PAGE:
116 3rd St SE
Cedar Rapids, Iowa 52401
DES MOINES — The Iowa Supreme Court on Friday upheld the second-degree murder conviction of a Tipton woman who killed her West Liberty boyfriend with a baseball bat in 1992 after she found out he was cheating on her.
Annette Cahill was sentenced in November 2019 in the killing of bartender Corey Wieneke, 22, at his home just outside West Liberty on Oct. 13, 1992.
Cahill and Wieneke had a romantic relationship for about a year before his death. According to trial testimony, the two argued about his involvement with another woman several hours before his body was discovered about 6:30 p.m. by his fiancee, Jody Hotz.
Hotz had gone to work at 8 a.m. that day. Wieneke, who worked nights, was asleep when she left. When Hotz returned home, things were out of place, their dog was outside unchained and the screen door was left open.
Hotz found Wieneke lying face down on the floor next to their bed, his body bloodied and battered.
A forensic pathologist testified at trial that Wieneke had 13 blunt force injuries and that a bat or pipe could have been the murder weapon, according to the ruling. Four of the wounds were to his head, and the fatal blow split open the back of his skull.
According to testimony, Wieneke had been working at Wink’s Tap in West Liberty. He was known to have relationships with more than one woman. One of those relationships was with Cahill.
Cahill said she and Wieneke had plans to “skip town” in October 1992 and buy a bar in Branson, Mo.
According to the ruling, Cahill was waiting for Wieneke in his blue Cadillac after 2 a.m. Oct. 13, 1992, but Wieneke left the bar with another woman, Wendi Marshall.
Cahill later admitted she was “furious” and had a “heated discussion” with Wieneke outside the vehicle. Wieneke drove Marshall to her car and said he would drop off Cahill and return.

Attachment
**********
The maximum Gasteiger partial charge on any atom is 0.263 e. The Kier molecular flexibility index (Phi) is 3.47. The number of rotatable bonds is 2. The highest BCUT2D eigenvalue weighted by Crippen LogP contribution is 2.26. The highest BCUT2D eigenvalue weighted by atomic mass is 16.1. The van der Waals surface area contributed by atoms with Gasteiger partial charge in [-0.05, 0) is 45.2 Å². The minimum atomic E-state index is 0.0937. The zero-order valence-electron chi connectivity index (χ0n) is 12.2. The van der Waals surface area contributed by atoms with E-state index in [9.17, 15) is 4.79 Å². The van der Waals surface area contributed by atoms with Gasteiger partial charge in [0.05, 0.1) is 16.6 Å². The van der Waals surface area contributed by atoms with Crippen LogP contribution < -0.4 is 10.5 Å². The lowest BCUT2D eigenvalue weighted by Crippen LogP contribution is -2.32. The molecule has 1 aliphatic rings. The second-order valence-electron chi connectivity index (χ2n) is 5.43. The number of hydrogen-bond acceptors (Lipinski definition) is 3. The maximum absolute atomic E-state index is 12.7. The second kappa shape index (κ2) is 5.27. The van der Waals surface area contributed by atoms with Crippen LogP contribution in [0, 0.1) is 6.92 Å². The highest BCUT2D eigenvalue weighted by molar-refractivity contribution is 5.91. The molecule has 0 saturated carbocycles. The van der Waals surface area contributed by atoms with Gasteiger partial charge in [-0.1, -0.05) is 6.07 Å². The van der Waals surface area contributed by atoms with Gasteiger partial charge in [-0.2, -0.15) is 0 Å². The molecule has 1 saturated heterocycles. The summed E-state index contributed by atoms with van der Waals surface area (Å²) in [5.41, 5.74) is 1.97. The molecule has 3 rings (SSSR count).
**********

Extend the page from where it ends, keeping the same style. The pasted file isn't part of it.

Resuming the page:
Cahill said she took Wieneke home but remained long enough to have “angry sex” and then left, the ruling stated. Wieneke went to Marshall’s house but didn’t stay long and then went home to Hotz.
Law enforcement said Cahill had a potential motive in Wieneke’s slaying, but there were no eyewitnesses and no physical evidence. The case went cold.
According to the Supreme Court ruling, Cahill always cooperated with law enforcement and had an alibi through her sister-in-law, who said they had been together that morning.
Then, in December 2017, Jessica Becker, an intensive care nurse at University of Iowa Hospitals and Clinics, met Special Agent Trent Vileta with the Iowa Division of Criminal Investigation, who was interviewing a witness in a different case.
Vileta mentioned he worked on cold cases, and Becker told him she had overheard Cahill confessing to the Wieneke’s killing when Becker was 9 years old, according to the ruling.
Cahill lived with her brother, Denny Hazen, and his wife at a farmhouse. Becker was friends with Hazen’s daughters and would go to their home for sleepovers.
During a sleepover in the fall of 1992, Becker said she and one of Hazen’s daughters sneaked downstairs late at night and heard Cahill, downstairs by herself with black candles lit, crying and confessing to killing Wieneke.
Becker said she tried to talk about the confession with her friend and also told her mother. Her mother testified at Cahill’s trial she was afraid to take her daughter to police.
Cahill was charged in Wieneke’s slaying and prosecuted, with the first trial ending in a mistrial in March 2019 because the jury couldn’t agree on a verdict. In her September 2019 retrial in Muscatine County District Court, a jury found Cahill guilty of second-degree murder.
Cahill, now 59, is serving a 50-year prison sentence.
In Cahill’s appeal of her conviction, she asked the court for a new trial, arguing the prosecution failed to timely disclose four human hairs found on Wieneke’s hand were unsuitable for standard DNA testing.
Cahill also argued the 26-year delay in prosecution violated her right to due process because it was unreasonable and diminished her ability to present a defense, according to the ruling.
Justice Edward M. Mansfield, writing for the court majority, said Cahill received a fair trial. She could have pursued further DNA testing but didn’t. She possibly still could do that in a post-conviction proceeding, he wrote.
No actual prejudice and “no bad faith” existed on the part of the prosecution regarding the delay in prosecution, the ruling stated, adding there was sufficient evidence to find the defendant guilty of second-degree murder.
Comments: (319) 398-8318; firstname.lastname@example.org